One Day (You yi tian) [2010] aka As I Walked Out One Evening • Taiwan

This is a strange one, in a good way, for the most part. It's a lovely and meditative story of blossoming and innocent young love that jumps back and forth in time and in and out of dreams. It gets a little weird, then a little confusing, and then almost shoots itself in the foot by hinting at some plot to get in the way of the story. I'm not sure that it happened but it seems to have, and it appears to relate to the melodramatic question a young woman asks her mother: "If you could go back to the past and meet dad again, would you still marry him ... but you know that he would have an accident later?"

Nikki Hsin-Ying Hsieh, looking a lot like Zhou Xun from certain angles, plays the young woman with the beautiful name, Singing. She works on a ferry that shuttles recruits between the port of Kaohsiung and the military base of Kinmen Island. One night during the trip all the lights go out on the ferry and Singing appears to be alone. Then an Indian man with an axe, screaming without subtitles, chases her. She's rescued by a young soldier and the loopy dream logic begins. The soldier tells her that they are not in the real world. A horse walks by. Singing's hair is shorter and she's in a study hall in Taipei sitting next to the soldier only now he's a student. They fall in love but keep waking up together, or falling asleep and dreaming together, on the ferry. The future, the past, what's a dream and what's reality blur to the point that it doesn't matter. Until that little plot point rears it's head. There's a little crying and some running, two things that suggest melodrama, but this is a mood piece much more than a drama. The dreamlike quality is emphasized by the fact that almost all the scenes take place on or near the water. The cinematography is often muted and the soundtrack mostly noodling piano.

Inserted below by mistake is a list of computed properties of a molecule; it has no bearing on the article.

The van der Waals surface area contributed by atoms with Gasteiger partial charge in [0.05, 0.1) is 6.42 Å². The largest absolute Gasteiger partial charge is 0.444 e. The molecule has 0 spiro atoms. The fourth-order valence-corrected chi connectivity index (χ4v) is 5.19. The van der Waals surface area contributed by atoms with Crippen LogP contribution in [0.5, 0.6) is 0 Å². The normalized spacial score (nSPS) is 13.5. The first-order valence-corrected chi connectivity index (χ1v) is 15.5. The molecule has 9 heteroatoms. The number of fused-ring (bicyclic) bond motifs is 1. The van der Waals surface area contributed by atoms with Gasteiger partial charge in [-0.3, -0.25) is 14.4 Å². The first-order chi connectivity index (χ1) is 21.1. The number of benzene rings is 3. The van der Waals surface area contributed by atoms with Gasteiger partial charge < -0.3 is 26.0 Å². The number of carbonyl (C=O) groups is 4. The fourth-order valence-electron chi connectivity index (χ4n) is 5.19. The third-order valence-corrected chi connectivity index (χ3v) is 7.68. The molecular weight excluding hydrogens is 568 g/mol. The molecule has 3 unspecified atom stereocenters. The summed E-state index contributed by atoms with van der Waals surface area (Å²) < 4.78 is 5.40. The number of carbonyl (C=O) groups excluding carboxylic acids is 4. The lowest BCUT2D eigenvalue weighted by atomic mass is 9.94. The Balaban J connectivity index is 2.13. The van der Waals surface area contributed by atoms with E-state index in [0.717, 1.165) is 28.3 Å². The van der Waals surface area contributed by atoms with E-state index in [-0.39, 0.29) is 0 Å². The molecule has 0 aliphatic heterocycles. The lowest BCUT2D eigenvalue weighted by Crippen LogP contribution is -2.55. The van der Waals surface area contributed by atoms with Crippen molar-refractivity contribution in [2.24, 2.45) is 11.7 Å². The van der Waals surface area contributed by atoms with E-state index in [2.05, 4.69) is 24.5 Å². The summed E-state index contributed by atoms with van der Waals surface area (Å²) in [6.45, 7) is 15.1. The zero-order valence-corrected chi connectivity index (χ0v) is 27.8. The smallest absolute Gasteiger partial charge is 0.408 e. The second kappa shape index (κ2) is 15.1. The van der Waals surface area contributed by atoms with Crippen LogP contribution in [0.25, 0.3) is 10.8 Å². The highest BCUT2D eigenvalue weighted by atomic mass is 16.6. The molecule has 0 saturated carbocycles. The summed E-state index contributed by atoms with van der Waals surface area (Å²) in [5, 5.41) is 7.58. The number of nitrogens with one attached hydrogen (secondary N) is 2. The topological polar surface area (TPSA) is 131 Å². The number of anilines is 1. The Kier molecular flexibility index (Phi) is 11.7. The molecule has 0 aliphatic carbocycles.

I think it's a mistake to try and discover meaning in a film like this, as the director or as a viewer, even though it's filled with innumerable possible symbolisms. This is not a commercial love story. It's far too down tempo and poetic. But it is a love story and these kinds of films require a nice couple for us to love, and the two leads provide that here, with extra credit given to the ever watchable Nikki Hsin-Ying Hsieh in her film debut.

The beautiful theme song that plays as the end credits roll is sung by Tarcy Su, a singer and actress I just discovered in the remarkable film Blue Cha Cha.

Director: Chi-Jan Hou
Starring: Bryan Shu-Hao Chang, Nikki Hsin-Ying Hsieh, Gwen Yao



  1. I liked Taipei exchange better than this one. This film's message was just too obvious: it' s like they don't want the audience to think. The ending almost completely ruined the movie for me. And then there was this cheesy ending theme. I say not bad, but far from being a masterpiece (^^,)